Display Settings:

Format

Send to:

Choose Destination
J Periodontol. 2011 Mar;82(3):360-6. doi: 10.1902/jop.2010.100372. Epub 2010 Sep 10.

Knowledge about the association between periodontal diseases and diabetes mellitus: contrasting dentists and physicians.

Author information

  • 1Division of Periodontics, Department of Surgical Sciences, Faculty of Dentistry, Kuwait University, Safat, Kuwait. areejalkhabbaz@hsc.edu.kw

Abstract

BACKGROUND:

There is a strong body of evidence that supports the relationship between periodontal diseases and diabetes mellitus (DM). Many patients are unaware of the effects of diabetes on oral health. Whether health care providers are applying the information about the link between DM and periodontal diseases in their practices depends on the levels of their knowledge of such valuable information. Therefore, the aims of this study are to evaluate the knowledge of dental and medical practitioners concerning the effects of diabetes on periodontal health and to find out if the practitioners are aware of the bidirectional relationship between periodontal diseases and DM.

METHODS:

This was a cross-sectional survey of randomly selected general practitioners practicing in Kuwait. Participants were asked about specific periodontal complications that they believed patients diagnosed with diabetes were more susceptible to, and their awareness of the bidirectional relationship between diabetes and periodontal diseases was evaluated.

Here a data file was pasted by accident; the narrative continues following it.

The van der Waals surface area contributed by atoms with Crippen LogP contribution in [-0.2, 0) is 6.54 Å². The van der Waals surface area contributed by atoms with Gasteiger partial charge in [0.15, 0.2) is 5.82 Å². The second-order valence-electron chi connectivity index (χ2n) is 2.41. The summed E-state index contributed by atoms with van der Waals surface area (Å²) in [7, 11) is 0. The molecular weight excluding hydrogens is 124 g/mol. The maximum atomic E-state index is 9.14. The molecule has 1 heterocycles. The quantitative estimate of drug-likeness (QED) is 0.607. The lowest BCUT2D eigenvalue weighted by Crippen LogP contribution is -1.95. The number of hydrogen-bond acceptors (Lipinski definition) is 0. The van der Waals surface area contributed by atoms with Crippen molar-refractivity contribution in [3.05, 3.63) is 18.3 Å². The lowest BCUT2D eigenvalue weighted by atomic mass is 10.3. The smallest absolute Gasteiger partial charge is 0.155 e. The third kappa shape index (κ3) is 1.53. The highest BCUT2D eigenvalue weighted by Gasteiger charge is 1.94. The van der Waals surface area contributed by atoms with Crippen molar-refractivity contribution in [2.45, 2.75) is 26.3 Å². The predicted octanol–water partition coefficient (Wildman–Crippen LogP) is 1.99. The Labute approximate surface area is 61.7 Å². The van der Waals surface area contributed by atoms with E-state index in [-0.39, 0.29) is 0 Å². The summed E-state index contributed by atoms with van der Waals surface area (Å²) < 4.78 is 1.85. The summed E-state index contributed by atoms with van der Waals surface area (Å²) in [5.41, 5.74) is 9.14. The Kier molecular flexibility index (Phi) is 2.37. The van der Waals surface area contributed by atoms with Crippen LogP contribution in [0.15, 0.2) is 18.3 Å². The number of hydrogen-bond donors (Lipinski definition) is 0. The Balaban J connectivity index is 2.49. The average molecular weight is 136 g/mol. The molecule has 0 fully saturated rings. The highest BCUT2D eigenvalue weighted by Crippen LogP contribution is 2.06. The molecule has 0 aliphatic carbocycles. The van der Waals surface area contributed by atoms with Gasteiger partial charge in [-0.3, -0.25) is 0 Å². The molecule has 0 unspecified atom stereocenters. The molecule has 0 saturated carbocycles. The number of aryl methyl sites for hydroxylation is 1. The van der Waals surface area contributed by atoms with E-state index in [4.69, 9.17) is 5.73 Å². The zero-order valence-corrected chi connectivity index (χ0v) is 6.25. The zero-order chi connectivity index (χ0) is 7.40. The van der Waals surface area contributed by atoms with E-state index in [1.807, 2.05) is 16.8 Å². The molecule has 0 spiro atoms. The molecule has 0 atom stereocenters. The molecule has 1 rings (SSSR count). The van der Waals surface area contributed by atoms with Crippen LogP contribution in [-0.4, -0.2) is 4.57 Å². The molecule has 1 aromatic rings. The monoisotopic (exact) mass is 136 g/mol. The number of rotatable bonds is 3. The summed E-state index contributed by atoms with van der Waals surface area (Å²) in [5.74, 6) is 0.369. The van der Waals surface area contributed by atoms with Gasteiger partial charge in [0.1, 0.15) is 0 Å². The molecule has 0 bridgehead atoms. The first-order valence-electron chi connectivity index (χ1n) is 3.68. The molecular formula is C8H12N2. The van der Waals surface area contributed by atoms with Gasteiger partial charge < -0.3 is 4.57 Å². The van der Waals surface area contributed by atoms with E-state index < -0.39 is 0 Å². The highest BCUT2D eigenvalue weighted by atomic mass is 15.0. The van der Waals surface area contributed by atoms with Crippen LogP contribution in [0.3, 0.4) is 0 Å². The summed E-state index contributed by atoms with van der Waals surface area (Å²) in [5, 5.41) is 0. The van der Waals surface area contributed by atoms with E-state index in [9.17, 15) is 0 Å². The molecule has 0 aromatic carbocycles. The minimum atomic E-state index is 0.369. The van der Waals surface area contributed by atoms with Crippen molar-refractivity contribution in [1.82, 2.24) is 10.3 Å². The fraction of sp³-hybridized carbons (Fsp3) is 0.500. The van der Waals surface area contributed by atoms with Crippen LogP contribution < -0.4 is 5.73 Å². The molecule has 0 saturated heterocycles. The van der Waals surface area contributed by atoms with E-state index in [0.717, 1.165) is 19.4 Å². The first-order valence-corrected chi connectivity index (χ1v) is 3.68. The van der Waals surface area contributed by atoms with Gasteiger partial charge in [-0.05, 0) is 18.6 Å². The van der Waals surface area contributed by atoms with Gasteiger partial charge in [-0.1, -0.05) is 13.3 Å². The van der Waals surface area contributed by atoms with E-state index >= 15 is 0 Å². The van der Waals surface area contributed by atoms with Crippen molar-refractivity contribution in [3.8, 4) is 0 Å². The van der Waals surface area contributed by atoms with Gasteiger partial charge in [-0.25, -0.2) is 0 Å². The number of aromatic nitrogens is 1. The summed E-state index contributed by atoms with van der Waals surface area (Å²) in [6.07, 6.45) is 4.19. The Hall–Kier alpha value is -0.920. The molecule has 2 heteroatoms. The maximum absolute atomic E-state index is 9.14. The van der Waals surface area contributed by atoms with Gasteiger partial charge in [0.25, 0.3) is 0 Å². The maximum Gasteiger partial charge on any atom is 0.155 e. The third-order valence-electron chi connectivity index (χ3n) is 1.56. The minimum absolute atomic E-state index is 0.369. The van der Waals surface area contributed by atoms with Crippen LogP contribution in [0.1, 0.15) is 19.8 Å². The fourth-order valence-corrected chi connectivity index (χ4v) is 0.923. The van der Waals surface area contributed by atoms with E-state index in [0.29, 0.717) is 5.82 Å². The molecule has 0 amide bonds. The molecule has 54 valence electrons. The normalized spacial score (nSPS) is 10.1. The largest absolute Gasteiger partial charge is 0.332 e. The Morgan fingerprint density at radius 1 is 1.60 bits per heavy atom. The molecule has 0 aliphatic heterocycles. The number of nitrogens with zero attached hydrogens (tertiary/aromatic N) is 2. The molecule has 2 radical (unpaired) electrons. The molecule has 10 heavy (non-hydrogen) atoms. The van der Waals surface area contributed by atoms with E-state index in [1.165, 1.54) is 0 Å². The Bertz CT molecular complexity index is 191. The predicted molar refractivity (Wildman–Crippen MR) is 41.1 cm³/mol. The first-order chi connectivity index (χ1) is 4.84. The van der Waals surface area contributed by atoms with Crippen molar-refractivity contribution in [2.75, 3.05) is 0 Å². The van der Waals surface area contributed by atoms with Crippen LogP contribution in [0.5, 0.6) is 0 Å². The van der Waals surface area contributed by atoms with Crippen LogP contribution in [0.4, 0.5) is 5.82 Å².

RESULTS:

A total of 510 general practitioners (232 physicians and 278 dentists) participated in the study. There were no significant differences between the two groups regarding mean ages, sex distributions, and years in practice. Only 50% of all study participants believed that patients with diabetes were more susceptible to tooth loss because of periodontal diseases than were individuals without diabetes. Dentists were significantly more aware of gingival bleeding, tooth mobility, and alveolar bone resorption than were physicians. Factors significantly associated with having knowledge about the effects of diabetes on periodontal health in logistic regression analyses were older age, female sex, and the dental profession.

CONCLUSION:

The knowledge about the association between periodontal diseases and DM should be increased among dental and medical practitioners to effectively prevent, manage, and control diabetes and periodontal diseases.

PMID:
20831373
[PubMed - indexed for MEDLINE]
PubMed Commons home

PubMed Commons

0 comments
How to join PubMed Commons

    Supplemental Content

    Full text links

    Icon for Atypon
    Loading ...
    Write to the Help Desk